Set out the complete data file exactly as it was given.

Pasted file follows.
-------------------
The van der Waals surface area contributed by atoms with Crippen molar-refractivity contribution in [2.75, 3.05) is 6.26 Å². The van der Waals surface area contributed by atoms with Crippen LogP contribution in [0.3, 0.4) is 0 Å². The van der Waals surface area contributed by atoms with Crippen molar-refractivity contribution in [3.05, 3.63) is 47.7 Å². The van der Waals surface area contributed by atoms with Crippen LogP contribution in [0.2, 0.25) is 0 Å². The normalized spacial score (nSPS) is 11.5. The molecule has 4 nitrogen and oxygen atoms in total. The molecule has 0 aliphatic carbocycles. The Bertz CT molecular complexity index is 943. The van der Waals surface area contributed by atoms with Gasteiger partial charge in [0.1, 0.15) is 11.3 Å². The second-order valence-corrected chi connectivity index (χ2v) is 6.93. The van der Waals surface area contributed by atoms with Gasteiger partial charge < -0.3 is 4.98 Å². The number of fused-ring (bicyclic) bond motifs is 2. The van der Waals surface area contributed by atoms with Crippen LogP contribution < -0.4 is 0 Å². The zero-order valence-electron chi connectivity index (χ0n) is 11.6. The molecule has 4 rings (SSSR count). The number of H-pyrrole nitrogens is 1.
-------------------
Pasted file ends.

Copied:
The van der Waals surface area contributed by atoms with Crippen molar-refractivity contribution in [2.75, 3.05) is 6.26 Å². The van der Waals surface area contributed by atoms with Crippen LogP contribution in [0.3, 0.4) is 0 Å². The van der Waals surface area contributed by atoms with Crippen molar-refractivity contribution in [3.05, 3.63) is 47.7 Å². The van der Waals surface area contributed by atoms with Crippen LogP contribution in [0.2, 0.25) is 0 Å². The normalized spacial score (nSPS) is 11.5. The molecule has 4 nitrogen and oxygen atoms in total. The molecule has 0 aliphatic carbocycles. The Bertz CT molecular complexity index is 943. The van der Waals surface area contributed by atoms with Gasteiger partial charge in [0.1, 0.15) is 11.3 Å². The second-order valence-corrected chi connectivity index (χ2v) is 6.93. The van der Waals surface area contributed by atoms with Gasteiger partial charge < -0.3 is 4.98 Å². The number of fused-ring (bicyclic) bond motifs is 2. The van der Waals surface area contributed by atoms with Crippen LogP contribution < -0.4 is 0 Å². The zero-order valence-electron chi connectivity index (χ0n) is 11.6. The molecule has 4 rings (SSSR count). The number of H-pyrrole nitrogens is 1.